It was in a “spirit of welcome” that the University of Limerick sought recognition as a University of Sanctuary.
That’s according to the UL website, which also states the university “will become a key driver in raising awareness of particular issues impacting on the lives of refugees and asylum seekers as well as promoting a spirit of inclusion and welcome in the University, the city of Limerick and beyond.”
It’s hard to see how a spirit of inclusion and welcome can be achieved when the company you buy your morning coffee from is the same multinational that denies a slice of bread to a sick child last week.
US owned Aramark operates the majority of food establishments on the UL campus.
They also run three direct provision centres in the state, including the one in Knockalisheen where University of Sanctuary scholarship recipient Donnah Vuma was denied a single slice of bread for her son who was suffering from diarrhoea and vomiting.
Aramark were handing out flyers to UL students about their involvement in direct provision this week.
A distributor of this paper was handed one while delivering copies of our latest edition which focused on UL students campaigning to end direct provision.
The flyers state that Aramark provides “quality services” to help make the lives of their residents “more comfortable,” and that they are an “ethical and responsible company.”
The flyers headline was “The Facts,” but some facts were omitted.
The Direct Provision system was set up in 2000. It was initially pitched as an ‘interim system’ where people would stay for about six months while their applications for asylum were being processed.
The average stay for an asylum seeker is now three years, with many in the system over a decade.
Compared to Irish medical card holders, asylum seekers are ten times more likely to suffer Post-traumatic stress disorder; five times more likely to be diagnosed with depression and three times more likely to be diagnosed with anxiety.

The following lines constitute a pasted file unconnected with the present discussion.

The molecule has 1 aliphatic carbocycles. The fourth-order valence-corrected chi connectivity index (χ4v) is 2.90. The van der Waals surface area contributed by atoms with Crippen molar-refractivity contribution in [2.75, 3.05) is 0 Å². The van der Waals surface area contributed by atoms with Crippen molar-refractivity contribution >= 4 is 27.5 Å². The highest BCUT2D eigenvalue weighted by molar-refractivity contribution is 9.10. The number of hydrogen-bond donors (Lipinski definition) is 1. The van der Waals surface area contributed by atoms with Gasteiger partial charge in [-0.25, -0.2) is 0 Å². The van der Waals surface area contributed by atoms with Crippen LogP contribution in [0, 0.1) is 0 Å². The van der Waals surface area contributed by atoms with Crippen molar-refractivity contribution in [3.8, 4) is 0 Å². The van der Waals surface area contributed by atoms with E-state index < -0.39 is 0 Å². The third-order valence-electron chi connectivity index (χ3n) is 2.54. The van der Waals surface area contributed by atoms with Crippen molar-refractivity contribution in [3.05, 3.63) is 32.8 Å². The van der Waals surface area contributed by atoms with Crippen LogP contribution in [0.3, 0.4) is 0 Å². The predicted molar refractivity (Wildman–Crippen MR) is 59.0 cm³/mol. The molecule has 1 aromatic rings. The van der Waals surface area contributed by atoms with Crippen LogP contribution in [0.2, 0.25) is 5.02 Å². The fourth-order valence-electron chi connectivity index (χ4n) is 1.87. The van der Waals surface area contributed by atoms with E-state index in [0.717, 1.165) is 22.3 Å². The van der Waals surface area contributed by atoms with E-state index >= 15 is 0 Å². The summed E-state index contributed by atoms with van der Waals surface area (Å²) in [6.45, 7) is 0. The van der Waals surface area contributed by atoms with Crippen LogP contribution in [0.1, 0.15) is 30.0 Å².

Aramark’s flyers stated they have “no say, influence or involvement in the establishment of this system or in the residency or asylum application process.”
But they have a say, an influence and an involvement in the everyday lives of asylum seekers. That is a fact.
In Knockalisheen, Aramark provide residents with toothpaste, a toothbrush, a towel, shampoo, shower gel and a toilet roll on arrival. These are replaced weekly.
They are allowed one extra toilet roll per month.
Asylum seekers are entitled to a weekly allowance of €21.60, just over €1,100 a year.
Aramark was paid €5.2 million for running three direct provision centres in 2016, which equates to more than €6,000 per annum per asylum seeker.
Three weeks ago, UL Students’ Life (ULSL) announced their ‘Students Against Direct Provision’ campaign.
The Regional Writing Centre announced this year’s ‘One Campus, One Book’ is ‘This Hostel Life’, by Melatu Uche Okorie, a woman who spent eight and a half years in direct provision.
UL Students Life centre, University Concert Hall, Irish World Academy and the Glucksman Library, along with the main building, the languages building, the health sciences building, the millstream building, the Schrodinger building and the PESS building, are all accepting donations of toiletries for those in direct provision.
It seems that everyone in UL is coming together to show solidarity and support with those in Direct Provision, but there is one crucial voice missing.
The voice of our President.
It is time to hear that voice call for integrity and basic human decency.
Many of your students and staff stand with those in direct provision.
Who do you stand with, Mr President?
News Editor of UL’s Campus Newspaper An Focal